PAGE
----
Learn how to have mutually validating conversations, and if you must share your opinion, ask permission first and use the right language.

In my book "Choosing Clarity," I explain exactly how to have mutually validating conversations with your spouse. This involves asking questions and listening to the other person first while honoring and respecting their opinions. Then, you can ask permission to share your ideas. This shows great respect for the other person. It might sound like this, "Honey, would you be open to letting me share my reasons for seeing this the way I do? Would you be willing to respect my thoughts and opinions and just love me as I am, instead of trying to change my view?"

When you get their permission, speak, but use a lot of "I" statements (I feel that … In my opinion … I have seen … I just feel …). Don't use "you" statements because they feel like an attack. Also, make it clear that you aren't trying to change their mind or convince them you are right, you just want to be understood. Say things like, "I understand why you might see it that way and I love you for your … good heart, character, devotion, etc."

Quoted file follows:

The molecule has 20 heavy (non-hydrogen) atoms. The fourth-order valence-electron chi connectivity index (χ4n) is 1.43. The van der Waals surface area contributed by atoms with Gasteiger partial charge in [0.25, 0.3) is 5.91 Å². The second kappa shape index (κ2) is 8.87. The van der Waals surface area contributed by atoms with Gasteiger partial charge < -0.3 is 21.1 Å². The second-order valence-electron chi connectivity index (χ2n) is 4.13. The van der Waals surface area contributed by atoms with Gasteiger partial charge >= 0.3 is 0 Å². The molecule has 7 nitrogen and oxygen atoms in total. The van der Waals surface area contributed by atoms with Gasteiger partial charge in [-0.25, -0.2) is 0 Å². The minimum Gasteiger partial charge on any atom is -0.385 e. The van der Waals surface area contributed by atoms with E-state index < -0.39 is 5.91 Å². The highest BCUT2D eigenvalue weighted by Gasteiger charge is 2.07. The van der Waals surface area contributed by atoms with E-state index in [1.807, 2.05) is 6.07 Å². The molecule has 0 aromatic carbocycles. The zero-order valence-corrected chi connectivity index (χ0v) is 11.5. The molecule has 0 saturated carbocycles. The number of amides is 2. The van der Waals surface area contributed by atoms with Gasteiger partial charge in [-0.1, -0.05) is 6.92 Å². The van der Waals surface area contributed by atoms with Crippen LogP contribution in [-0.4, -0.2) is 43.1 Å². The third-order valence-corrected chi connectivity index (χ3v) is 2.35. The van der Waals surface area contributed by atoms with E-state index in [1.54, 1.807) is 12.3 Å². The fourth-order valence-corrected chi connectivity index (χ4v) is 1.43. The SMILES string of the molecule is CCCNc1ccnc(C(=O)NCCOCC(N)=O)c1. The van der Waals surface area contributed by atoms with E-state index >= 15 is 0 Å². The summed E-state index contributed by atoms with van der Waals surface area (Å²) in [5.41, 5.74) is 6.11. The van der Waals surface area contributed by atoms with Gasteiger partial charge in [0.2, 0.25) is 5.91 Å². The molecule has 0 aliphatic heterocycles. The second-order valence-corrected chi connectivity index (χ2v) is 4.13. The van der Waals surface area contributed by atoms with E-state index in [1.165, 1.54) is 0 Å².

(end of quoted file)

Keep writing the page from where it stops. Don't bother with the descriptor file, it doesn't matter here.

I hope these ideas help. Remember what Anthony Bourdain said, "I don't have to agree with you to like you or respect you." In your case, you can still love this person with all your heart, even though you don't agree.

You can do this.


![](http://media.bonnint.net/slc/2498/249829/24982903\.jpg?filter=ksl/65x65 )
About the Author: Kimberly Giles --------------------------------

Kimberly Giles is the founder and president of claritypointcoaching.com. She is also the author of the new book "Choosing Clarity: The Path to Fearlessness" and a popular life coach and speaker.